Your humble blogger has said that rationalizing and recapitalizing the banking system is essential for recovery. Economists like Ben Bernanke attribute Japan’s failure to dig itself out of its hole to not being aggressive enough in terms of fiscal and monetary stimulus,. Yet Japan did a great deal on both fronts. The biggest difference between Japan’s program and that of countries that exited financial crises faster (Sweden, Norway, Chile) was that they tackled their banking mess early on, taking over and resolving insolvent banks.
Indeed, the Japanese recognize their mistake, and gave an uncharacteristically direct warning to the US last year. As we noted in “Japan Says US Financial Crisis Worse Than Its Bust, Urges Government to Recapitalize Banks“:
The comments in the Financial Times by Yoshimi Watanabe, Japan’s financial services minister, are extraordinary. He ventured to give the US advice on its credit crunch based on Japan’s experience during its post-bubble-years banking crisis. And it’s not pretty.
Why are these remarks so unusual? Consider:
Most countries (save the US pushing liberalized capital markets) don’t give other countries advice on how to run their financial services sector. That alone is pretty unheard of (however, the IMF dictated the terms of rescue programs in the Asian crisis of 1997, but those were third world countries suffering capital flight. Of course, their situation, with excessive borrowings, wobbly banks, and unsustainable current account deficits, bears no resemblance to ours)
The Japanese are particularly loath to stick their noses in other countries’ affairs (that gives others license to comment on their practices). Note that even the often-belligerent Chinese sound off in response to US pressure, not in a vacuum
This statement came from the head of Japan’s top financial regulator. If the powers that be had wanted to soft-pedal the message, they would have used a lower-ranking bureaucrat or a retired official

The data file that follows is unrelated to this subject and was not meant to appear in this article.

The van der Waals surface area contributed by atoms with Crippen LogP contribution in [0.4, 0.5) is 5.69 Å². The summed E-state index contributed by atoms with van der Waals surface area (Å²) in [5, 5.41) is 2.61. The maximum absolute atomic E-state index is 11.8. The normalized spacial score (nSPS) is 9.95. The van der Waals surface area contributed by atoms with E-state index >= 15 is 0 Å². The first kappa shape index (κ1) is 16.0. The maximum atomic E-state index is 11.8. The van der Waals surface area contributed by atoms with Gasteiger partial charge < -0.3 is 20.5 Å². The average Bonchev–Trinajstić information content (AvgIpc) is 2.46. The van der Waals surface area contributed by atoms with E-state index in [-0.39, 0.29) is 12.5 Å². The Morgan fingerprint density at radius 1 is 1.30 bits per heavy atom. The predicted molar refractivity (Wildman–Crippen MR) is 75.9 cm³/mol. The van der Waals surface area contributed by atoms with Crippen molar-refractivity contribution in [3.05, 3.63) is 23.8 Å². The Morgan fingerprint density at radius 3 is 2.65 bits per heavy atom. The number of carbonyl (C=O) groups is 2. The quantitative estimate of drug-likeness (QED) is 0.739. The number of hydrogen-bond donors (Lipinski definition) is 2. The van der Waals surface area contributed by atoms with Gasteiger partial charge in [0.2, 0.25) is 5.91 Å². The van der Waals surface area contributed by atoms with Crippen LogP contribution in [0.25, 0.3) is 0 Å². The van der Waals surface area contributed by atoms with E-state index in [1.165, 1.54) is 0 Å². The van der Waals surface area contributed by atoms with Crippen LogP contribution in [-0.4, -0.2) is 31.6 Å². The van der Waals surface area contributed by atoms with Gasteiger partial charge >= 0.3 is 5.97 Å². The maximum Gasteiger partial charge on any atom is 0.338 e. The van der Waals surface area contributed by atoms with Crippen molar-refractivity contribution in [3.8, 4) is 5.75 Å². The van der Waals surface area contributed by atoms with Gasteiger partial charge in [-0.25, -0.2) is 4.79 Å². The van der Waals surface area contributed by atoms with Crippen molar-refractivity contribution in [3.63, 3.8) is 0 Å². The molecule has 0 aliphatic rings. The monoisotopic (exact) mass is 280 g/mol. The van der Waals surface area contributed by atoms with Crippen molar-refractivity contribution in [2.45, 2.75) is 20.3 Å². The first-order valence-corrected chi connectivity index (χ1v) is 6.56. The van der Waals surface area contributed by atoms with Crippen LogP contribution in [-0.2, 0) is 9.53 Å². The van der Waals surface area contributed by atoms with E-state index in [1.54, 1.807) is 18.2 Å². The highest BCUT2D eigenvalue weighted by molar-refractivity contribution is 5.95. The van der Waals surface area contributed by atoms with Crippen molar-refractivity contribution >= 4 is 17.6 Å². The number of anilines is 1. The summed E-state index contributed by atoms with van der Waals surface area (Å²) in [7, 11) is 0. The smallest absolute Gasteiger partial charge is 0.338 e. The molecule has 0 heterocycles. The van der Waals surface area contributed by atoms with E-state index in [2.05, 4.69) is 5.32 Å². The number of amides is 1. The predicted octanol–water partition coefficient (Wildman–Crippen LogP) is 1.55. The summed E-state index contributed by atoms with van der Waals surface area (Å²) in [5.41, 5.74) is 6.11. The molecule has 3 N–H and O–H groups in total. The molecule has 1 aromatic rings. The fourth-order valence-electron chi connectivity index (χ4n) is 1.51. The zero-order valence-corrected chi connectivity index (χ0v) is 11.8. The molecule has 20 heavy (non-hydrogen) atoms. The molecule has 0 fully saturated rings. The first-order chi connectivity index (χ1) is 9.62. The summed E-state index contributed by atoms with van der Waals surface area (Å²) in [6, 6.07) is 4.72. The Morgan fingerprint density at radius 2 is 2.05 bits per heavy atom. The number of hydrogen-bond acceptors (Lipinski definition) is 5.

The Japanese comment is effectively a statement that significant actors in the US financial sector are bankrupt and will need to be recapitalized. Again, that is a shocking diagnosis to make in a public forum. Wantanabe says that the US banking system will need to get new equity from the government. The delay in recapitalizing Japanese banks (it was hard to win over the public) is considered within Japan the biggest reason for the length of their economic crisis
The Japanese are as nicely as they possibly can telling the US that we are in a terrible mess and we need to get on top of it ASAP. This is a blunt warning. I am sure the significance of the Japanese attempt at tough love will be lost.
The New York Times article today is playing up the parallels to Japan as “cautionary tales.” This is still short of “Warning! Japan woes ahead!” but is still much more pointed statement of the dangers than its previous positioning (“lessons to be learned from Japan”).
From the New York Times:
The Japanese have been here before. They endured a “lost decade” of economic stagnation in the 1990s as their banks labored under crippling debt, and successive governments wasted trillions of yen on half-measures.
Only in 2003 did the government finally take the actions that helped lead to a recovery: forcing major banks to submit to merciless audits and declare bad debts; spending two trillion yen to effectively nationalize a major bank, wiping out its shareholders; and allowing weaker banks to fail.